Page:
Music in Indigenous Societies

Subject MUSI30111 (2015)

Note: This is an archived Handbook entry from 2015.

Credit Points: 12.5
Level: 3 (Undergraduate)
Dates & Locations:

This subject has the following teaching availabilities in 2015:

Semester 1, Parkville - Taught on campus.
Pre-teaching Period Start not applicable
Teaching Period 02-Mar-2015 to 31-May-2015
Assessment Period End 26-Jun-2015
Last date to Self-Enrol 13-Mar-2015
Census Date 31-Mar-2015
Last date to Withdraw without fail 08-May-2015

Timetable can be viewed here. For information about these dates, click here.
Time Commitment: Contact Hours: One 2-hour seminar per week
Total Time Commitment:

120 hours

Prerequisites: None


Recommended Background Knowledge:


Non Allowed Subjects:


Core Participation Requirements:

It is University policy to take all reasonable steps to minimise the impact of disability upon academic study, and reasonable adjustments will be made to enhance a student's participation in the University's programs. Students who feel their disability will impact on meeting the requirements of this subject are encouraged to discuss this matter with a Faculty Student Adviser and the Disability Liaison Unit.


Contact Centre
T: 13 MELB (6352)

Melbourne Conservatorium of Music
VCA and MCM Student Centre

Subject Overview:

This subject examines the diversity of musical expression that arises as a response to particular physical environments among various Indigenous societies. Using seminal ethnomusicological writings and recordings, case studies are drawn from rainforest societies in Africa, Asia, South America and Melanesia, societies on the rim of the Arctic circle, and the nomadic herder societies of the grasslands and taiga of southern Siberia and Mongolia. The subject explores how sound, speech, song and ceremony are used to reflect the social, spiritual, sensory and sonic relationships between people and nature. Students will be encouraged to make intellectual and creative connections between acoustic epistemologies, sonic awareness, sound environments and musical responses in their own society.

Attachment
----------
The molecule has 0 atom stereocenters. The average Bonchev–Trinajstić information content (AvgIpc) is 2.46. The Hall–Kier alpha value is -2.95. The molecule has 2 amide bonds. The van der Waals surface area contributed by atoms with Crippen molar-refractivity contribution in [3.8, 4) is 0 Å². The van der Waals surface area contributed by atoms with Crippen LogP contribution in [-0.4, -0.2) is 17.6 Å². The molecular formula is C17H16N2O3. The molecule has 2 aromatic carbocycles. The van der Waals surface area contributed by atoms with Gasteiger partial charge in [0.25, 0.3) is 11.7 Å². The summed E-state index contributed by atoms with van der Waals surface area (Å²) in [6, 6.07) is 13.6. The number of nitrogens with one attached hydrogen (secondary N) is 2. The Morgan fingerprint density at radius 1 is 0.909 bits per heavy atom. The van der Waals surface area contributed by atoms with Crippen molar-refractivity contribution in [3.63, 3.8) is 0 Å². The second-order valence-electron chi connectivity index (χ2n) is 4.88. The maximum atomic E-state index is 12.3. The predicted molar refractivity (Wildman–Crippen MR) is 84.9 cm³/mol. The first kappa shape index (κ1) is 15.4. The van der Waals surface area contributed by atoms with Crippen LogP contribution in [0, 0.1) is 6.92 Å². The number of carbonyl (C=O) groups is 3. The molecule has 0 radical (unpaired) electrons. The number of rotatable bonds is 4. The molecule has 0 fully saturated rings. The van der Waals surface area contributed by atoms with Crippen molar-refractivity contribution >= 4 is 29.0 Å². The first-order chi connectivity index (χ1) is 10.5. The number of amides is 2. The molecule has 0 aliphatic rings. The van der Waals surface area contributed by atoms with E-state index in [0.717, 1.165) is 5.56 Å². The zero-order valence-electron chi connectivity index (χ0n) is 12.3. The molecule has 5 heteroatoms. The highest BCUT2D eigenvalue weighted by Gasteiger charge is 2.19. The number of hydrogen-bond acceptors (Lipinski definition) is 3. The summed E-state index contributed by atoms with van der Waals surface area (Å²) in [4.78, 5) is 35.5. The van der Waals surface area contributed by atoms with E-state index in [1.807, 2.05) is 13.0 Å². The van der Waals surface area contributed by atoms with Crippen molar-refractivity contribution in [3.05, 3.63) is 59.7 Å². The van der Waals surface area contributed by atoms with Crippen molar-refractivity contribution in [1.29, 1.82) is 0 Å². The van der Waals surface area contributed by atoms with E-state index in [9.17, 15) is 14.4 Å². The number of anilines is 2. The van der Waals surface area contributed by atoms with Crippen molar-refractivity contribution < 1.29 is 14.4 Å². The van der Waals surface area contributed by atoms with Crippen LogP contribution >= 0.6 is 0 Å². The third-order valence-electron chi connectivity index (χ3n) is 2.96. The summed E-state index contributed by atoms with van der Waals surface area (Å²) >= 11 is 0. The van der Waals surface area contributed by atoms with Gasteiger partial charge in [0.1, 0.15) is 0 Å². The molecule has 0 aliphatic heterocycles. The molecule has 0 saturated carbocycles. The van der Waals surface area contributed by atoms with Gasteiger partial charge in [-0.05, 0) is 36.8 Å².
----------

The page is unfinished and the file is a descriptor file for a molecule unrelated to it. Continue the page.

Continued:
Learning Outcomes:

On completion of this subject students should be able to:

  • Demonstrate an understanding of how different societies react sonically and musically to their physical environment
  • make critical, informed and sophisticated responses to new ideas, methodologies and theoretical frameworks in the study of music;
  • integrate a reflective knowledge and an informed understanding of cross-cultural and intercultural concepts and behaviours in musical production from different times and places into their professional and intellectual lives;
  • conduct independent ethnographic and secondary research in ethnomusicology;
  • make intelligent response to aural sources; and
  • write in a scholarly manner appropriate to the discipline.

Essay of 1500 words due at the end of semester (40%); a cumulative assignment of 2000 words due for review mid semester and final submission at the end of the semester (40%); a one-hour listening test at the end of the semester (20%).

Prescribed Texts:

All readings for this subject will be available on line through the LMS for this subject.

Recommended Texts:

Breadth Options:

This subject potentially can be taken as a breadth subject component for the following courses:

You should visit learn more about breadth subjects and read the breadth requirements for your degree, and should discuss your choice with your student adviser, before deciding on your subjects.

Fees Information: Subject EFTSL, Level, Discipline & Census Date
Generic Skills:

On completion of this subject students should have developed:

  • a capacity for independent critical thought
  • an openness to new ideas
  • knowledge and skills which provide a basis for independent critical inquiry and research-based writing
  • an informed understanding and appreciation of cultural diversity.
Related Majors/Minors/Specialisations: Academic Electives
Related Breadth Track(s): Music outside the western tradition

Download PDF version.